Pterodactyl Taxidermy

Pterodactyl Taxidermy

Do YOU have a specimen of an extinct species you would like to have stuffed?

Is your old stuffed dodo losing feathers?

Does the arsenic and formaldehyde in your old stuffed animals give you headaches or cardiac arrest?

Then YOU need to see US!

We specialize in the skilled preparation of extinct species. Our board certified staff was trained at the best mortuaries and pet cemeteries in the United States, even ones not situated over ancient Native American burial grounds. We guarantee no curses will bring your specimens back to life!

Tasmanian tiger? People’s jaws drop wide when they see our results!

Steller’s sea cow? We do marine mammals, too!

Great auk? It will look great again!

Passenger pigeon? C’mon, give us a challenge!

And we prepare for the future, too. By the time they go extinct, we should be ready for polar bears, Micronesian megapodes, and humans.

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About Brian Bixby

I enjoy history because it helps me understand people. I'm writing fiction for much the same reason.
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15 Responses to Pterodactyl Taxidermy

  1. Brilliantly done, Brian, and unexpected; you’ve been quiet for so long. And I’m amused by the *More is Silliverse* clip twixt post and comments. The pic EJ took of us on Yarmouth seafront. I look short, you look tall. 🙂

  2. danagpeleg1 says:

    It’s funny – but the last paragraph is also saddening, they do they after all that 95% of the species that used to live on Earth are extinct. Now big mammals like certain dolphins and the white rhino are gone, in addition to the CA flag animal, the golden bear…

    • Brian Bixby says:

      It saddens to hear of every new extinction. That many are of obscure species makes no difference; they are all part of the biosphere, and the loss of another pathway makes life on this planet less robust.

      • Judy says:

        I like to think along with the losses there are gains yet to be discovered. Every now and then you hear of new species. I guess the ones that come to mind though are associated with deep ocean vents previously unreachable by humans. Losses are saddening though for reasons both known and unknown. I was surprised to read in Audubon’s biography that the passenger pigeon went from great numbers to extinct rapidly not by slow decline. Kind of wierd. Once there were billions and considered a nuisance as they came in great waves and apparently decimated everything in their path. The biosphere is a sensitive organism and we to at least understand what we are doing.

        Enjoyed the post. Somehow between Pterodactyls or the Dodo coming back, the former is the cooler yet I feel safer with the dodo. Right??? I think I’ve watched too many Jurassic Park movies!!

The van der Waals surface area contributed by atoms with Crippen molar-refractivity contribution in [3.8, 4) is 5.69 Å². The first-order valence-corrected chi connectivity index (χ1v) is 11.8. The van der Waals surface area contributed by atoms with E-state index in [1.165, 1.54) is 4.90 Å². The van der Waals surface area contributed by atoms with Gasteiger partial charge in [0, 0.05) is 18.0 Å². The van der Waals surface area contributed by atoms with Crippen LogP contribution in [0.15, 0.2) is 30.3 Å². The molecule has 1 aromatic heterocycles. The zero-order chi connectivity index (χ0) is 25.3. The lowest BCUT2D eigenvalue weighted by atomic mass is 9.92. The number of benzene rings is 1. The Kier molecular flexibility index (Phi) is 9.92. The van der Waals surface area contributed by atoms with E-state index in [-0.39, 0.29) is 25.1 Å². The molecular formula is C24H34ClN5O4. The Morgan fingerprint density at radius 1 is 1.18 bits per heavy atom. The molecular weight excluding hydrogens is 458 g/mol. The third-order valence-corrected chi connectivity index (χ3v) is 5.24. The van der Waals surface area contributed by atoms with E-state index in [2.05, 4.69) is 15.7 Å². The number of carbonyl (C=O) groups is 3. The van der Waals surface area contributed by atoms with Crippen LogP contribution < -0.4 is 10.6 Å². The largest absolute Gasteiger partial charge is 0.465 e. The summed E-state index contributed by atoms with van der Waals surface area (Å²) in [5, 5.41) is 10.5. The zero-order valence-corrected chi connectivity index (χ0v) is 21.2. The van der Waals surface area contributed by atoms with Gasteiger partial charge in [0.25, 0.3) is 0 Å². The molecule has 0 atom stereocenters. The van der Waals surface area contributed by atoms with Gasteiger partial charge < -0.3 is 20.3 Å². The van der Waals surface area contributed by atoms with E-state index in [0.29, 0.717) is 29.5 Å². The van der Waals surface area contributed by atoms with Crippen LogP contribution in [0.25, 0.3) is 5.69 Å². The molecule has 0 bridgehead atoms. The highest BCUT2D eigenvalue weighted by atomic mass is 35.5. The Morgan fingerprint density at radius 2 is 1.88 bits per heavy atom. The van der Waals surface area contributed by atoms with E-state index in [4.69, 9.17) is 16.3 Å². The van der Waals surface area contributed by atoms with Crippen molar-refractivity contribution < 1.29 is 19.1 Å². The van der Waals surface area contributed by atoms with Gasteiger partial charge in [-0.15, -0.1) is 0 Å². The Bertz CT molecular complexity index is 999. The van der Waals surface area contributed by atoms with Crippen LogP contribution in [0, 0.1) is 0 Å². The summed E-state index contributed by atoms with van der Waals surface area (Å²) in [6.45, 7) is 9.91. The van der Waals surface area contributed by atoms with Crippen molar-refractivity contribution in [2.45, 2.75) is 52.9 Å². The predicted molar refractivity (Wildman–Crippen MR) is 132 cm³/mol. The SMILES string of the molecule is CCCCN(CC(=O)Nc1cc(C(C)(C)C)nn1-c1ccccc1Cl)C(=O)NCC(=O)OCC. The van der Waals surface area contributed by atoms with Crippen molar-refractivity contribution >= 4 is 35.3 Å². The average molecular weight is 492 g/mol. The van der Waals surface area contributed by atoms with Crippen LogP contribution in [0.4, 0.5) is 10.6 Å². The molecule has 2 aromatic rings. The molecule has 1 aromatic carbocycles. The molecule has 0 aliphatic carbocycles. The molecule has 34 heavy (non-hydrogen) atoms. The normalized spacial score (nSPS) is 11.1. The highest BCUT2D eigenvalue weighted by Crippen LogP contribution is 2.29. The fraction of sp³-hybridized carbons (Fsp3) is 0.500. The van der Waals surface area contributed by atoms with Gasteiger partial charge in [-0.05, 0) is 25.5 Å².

• Brian Bixby says:

          We do know there are many species we have not yet discovered, primarily deep underwater, in very remote land masses, or at the microscopic scale. Which of course means we don’t know what what we’re doing. A particular tragic example were the amphibians discovered in Central America several years back that were all extinct within a few years, possibly because of infections brought by the scientists.

          I have a hankering to bring back the dodo. I’d really like to know if it is as stupid as it looks, or if we’re mistakenly judging a book by its cover!

          • Judy says:

            Flightless birds generally get little respect all and all I do think!! 🙂

            • Brian Bixby says:

              I suppose you could say they’ve failed at the one thing birds are best known for. On the other hand, if they’ve survived, they can’t be all that inferior, can they be?

              • Judy says:

                I agree, they’ve adapted in some way to their environment. Thing about natural selection is that it can sometimes be best for attracting a mate and producing the next generation and yet bad for survival. The classic example is the male peacock whose glorious array of feathers attracts the opposite sex, yet the splendid array is quite unwieldy when it comes to getting away from predators. I suppose this is where survival of the fittest deviates from natural selection.

                • Brian Bixby says:

                  To be more precise, that would be an example of how sexual selection, which is generally thought to help in natural selection, can sometimes run counter to it.

                  • Judy says:

                    Yeah generally assuring the next generation is beneficial for the species. But, it seems the girls of all species love beautiful things like iridescent ornamental feathers. After all we humans loved aigrettes from egrets so much that we nearly wiped them out and all for ornamentation on ladies hats.

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